It’s been a good week for alien hunters. First, the Russian billionaire Yuri Milner pledged $100 million to SETI, the real-world search for extraterrestrial intelligence that inspired the movie Contact. And today, NASA announced that its Kepler Mission — which searches for Earth-like planets — has found its most Earth-like planet yet. Here’s more on that news from a NASA press release:
The newly discovered Kepler-452b is the smallest planet to date discovered orbiting in the habitable zone — the area around a star where liquid water could pool on the surface of an orbiting planet — of a G2-type star, like our sun. The confirmation of Kepler-452b brings the total number of confirmed planets to 1,030. …
“We can think of Kepler-452b as an older, bigger cousin to Earth, providing an opportunity to understand and reflect upon Earth’s evolving environment,” said Jon Jenkins, Kepler data analysis lead at NASA’s Ames Research Center in Moffett Field, California, who led the team that discovered Kepler-452b. “It’s awe-inspiring to consider that this planet has spent 6 billion years in the habitable zone of its star; longer than Earth. That’s substantial opportunity for life to arise, should all the necessary ingredients and conditions for life exist on this planet.”
Unfortunately, scientists can’t really confirm whether or not those conditions exist. They’d first need to know how massive the planet is before they can even say whether the planet is “rocky” (like Earth) or gaseous (like Neptune). Jenkins told The New York Times that there was between a 50 and 62 percent chance that the planet was rocky, which would be awesome … but also make 452b look less like a cool older cousin and more like a horrifying glimpse into Earth’s inevitable future. Here’s why, from a SETI press release:
“If Kepler 452b is indeed a rocky planet, its location vis a vis its star could mean that it is just entering a runaway greenhouse phase of its climate history,” says Doug Caldwell, a SETI Institute scientist working on the Kepler mission. “The increasing energy from its aging sun might be heating the surface and evaporating any oceans. The water vapor would be lost from the planet forever.”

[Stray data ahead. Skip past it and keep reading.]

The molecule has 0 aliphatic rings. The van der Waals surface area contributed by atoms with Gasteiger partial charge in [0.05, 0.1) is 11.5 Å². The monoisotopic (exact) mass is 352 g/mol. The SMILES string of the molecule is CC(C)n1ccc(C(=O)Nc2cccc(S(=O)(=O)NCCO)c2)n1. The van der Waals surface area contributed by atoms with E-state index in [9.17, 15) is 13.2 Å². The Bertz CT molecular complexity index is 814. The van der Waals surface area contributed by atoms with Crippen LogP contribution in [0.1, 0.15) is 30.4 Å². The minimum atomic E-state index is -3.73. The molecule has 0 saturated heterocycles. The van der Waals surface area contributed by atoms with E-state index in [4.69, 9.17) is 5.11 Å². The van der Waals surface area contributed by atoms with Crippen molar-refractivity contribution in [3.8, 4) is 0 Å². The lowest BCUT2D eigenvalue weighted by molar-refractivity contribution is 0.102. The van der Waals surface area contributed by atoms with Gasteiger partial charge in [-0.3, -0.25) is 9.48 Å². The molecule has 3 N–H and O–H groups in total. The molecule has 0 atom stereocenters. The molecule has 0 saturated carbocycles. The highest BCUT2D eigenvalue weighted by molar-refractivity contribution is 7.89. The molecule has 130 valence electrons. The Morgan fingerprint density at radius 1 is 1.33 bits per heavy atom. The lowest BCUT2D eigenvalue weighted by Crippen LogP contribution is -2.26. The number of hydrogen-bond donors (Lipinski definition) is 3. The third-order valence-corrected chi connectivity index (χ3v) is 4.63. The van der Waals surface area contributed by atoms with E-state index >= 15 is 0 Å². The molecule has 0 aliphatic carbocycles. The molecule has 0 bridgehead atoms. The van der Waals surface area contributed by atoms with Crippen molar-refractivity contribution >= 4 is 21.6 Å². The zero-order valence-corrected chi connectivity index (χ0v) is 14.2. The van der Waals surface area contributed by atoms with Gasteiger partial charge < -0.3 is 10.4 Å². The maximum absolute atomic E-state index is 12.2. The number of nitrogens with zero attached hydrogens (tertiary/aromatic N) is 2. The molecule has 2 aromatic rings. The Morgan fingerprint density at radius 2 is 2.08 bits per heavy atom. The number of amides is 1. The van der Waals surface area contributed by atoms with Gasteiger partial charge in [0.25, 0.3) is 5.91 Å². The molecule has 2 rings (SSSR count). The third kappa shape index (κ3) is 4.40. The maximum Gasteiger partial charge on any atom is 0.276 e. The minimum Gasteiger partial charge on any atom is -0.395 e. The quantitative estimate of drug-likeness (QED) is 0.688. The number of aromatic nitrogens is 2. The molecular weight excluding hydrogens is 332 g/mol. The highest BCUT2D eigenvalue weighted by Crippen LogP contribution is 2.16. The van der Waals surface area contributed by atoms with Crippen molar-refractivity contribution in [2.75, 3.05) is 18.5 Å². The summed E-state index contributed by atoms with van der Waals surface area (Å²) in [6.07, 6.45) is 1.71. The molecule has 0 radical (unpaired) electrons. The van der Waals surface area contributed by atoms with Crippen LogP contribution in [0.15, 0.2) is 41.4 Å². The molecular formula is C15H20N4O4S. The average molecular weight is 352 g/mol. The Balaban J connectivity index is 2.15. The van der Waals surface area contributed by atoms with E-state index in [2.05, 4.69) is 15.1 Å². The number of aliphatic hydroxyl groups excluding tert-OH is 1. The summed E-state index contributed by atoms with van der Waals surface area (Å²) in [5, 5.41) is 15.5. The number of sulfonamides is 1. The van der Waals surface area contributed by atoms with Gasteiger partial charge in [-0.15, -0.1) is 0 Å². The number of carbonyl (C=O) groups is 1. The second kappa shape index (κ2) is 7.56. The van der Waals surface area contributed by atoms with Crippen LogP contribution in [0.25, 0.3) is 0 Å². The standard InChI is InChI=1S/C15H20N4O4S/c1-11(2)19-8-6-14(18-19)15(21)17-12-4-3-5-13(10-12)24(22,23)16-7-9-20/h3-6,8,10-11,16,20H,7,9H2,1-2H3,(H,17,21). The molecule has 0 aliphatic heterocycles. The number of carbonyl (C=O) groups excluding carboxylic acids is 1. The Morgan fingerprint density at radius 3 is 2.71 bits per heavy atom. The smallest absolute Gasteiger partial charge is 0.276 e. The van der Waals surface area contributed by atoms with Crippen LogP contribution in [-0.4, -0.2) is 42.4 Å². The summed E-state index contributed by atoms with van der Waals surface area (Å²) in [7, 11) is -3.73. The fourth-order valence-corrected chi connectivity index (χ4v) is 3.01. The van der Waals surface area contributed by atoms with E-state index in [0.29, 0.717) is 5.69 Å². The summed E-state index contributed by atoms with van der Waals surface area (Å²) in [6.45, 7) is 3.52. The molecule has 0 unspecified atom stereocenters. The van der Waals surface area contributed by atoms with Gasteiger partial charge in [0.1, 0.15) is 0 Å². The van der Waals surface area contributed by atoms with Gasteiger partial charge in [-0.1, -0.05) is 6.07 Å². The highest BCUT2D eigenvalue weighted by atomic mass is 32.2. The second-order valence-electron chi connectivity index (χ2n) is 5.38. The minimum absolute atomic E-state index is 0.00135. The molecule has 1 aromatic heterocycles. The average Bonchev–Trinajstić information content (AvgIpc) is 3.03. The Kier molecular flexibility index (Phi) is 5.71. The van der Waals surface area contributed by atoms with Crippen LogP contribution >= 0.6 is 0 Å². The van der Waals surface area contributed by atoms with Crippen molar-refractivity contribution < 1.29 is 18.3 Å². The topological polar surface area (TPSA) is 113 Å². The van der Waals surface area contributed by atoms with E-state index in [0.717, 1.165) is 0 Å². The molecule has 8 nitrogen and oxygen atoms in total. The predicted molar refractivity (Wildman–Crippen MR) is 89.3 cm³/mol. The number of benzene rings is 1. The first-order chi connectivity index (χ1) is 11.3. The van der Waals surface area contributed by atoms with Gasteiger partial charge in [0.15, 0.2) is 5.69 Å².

“Kepler 452b could be experiencing now what the Earth will undergo more than a billion years from now, as the Sun ages and grows brighter.”
Please, take a moment for your existential crisis.
Now, all of this exciting news doesn’t mean that we’re about to find [fill in your favorite movie alien here]. And besides, even if and when we do find extraterrestrial life, it will most likely be in the form of little microbes that are decidedly not intelligent … or are they? (Seriously, though, they’re not).
But as long as we’re all so eager to meet the neighbors, let’s play this out. Say — just for fun — we find sentient life out there: First, we’ll get all excited, hoping that the newcomers are super chill and will want to hang out all the time. Then, when we eventually go over to introduce ourselves, we’ll just cross our fingers and pray that they’re not dicks. Finally, after deciding that they’re in fact not dicks, we’ll invite them over for dinner and then immediately look around our apartment — er, planet — in horror as we realize how disgusting it is.
That’s obviously not going to happen, but just in case — if not for ourselves, then for our hypothetical neighbors: Let’s clean this place up a bit, shall we? It is, after all, objectively the coolest planet that we know about (yet).